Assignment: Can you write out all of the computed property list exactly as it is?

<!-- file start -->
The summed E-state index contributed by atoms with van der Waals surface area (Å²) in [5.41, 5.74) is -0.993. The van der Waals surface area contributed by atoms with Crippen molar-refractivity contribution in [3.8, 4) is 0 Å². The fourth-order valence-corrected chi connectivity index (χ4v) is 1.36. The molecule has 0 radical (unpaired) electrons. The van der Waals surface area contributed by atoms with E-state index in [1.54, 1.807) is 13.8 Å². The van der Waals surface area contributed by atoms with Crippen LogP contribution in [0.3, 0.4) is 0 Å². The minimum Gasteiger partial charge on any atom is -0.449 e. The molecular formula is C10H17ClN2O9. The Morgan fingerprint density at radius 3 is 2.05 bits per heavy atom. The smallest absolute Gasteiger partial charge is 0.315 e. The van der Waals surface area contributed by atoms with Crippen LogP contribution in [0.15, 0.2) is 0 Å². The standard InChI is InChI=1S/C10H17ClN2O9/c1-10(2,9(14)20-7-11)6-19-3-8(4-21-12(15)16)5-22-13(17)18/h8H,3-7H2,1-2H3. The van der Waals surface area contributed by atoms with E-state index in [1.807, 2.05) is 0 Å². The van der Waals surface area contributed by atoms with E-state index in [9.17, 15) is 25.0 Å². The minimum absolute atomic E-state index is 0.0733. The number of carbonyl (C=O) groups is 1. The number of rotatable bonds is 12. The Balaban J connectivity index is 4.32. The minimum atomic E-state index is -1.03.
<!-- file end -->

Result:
The summed E-state index contributed by atoms with van der Waals surface area (Å²) in [5.41, 5.74) is -0.993. The van der Waals surface area contributed by atoms with Crippen molar-refractivity contribution in [3.8, 4) is 0 Å². The fourth-order valence-corrected chi connectivity index (χ4v) is 1.36. The molecule has 0 radical (unpaired) electrons. The van der Waals surface area contributed by atoms with E-state index in [1.54, 1.807) is 13.8 Å². The van der Waals surface area contributed by atoms with Crippen LogP contribution in [0.3, 0.4) is 0 Å². The minimum Gasteiger partial charge on any atom is -0.449 e. The molecular formula is C10H17ClN2O9. The Morgan fingerprint density at radius 3 is 2.05 bits per heavy atom. The smallest absolute Gasteiger partial charge is 0.315 e. The van der Waals surface area contributed by atoms with Crippen LogP contribution in [0.15, 0.2) is 0 Å². The standard InChI is InChI=1S/C10H17ClN2O9/c1-10(2,9(14)20-7-11)6-19-3-8(4-21-12(15)16)5-22-13(17)18/h8H,3-7H2,1-2H3. The van der Waals surface area contributed by atoms with E-state index in [1.807, 2.05) is 0 Å². The van der Waals surface area contributed by atoms with E-state index in [9.17, 15) is 25.0 Å². The minimum absolute atomic E-state index is 0.0733. The number of carbonyl (C=O) groups is 1. The number of rotatable bonds is 12. The Balaban J connectivity index is 4.32. The minimum atomic E-state index is -1.03.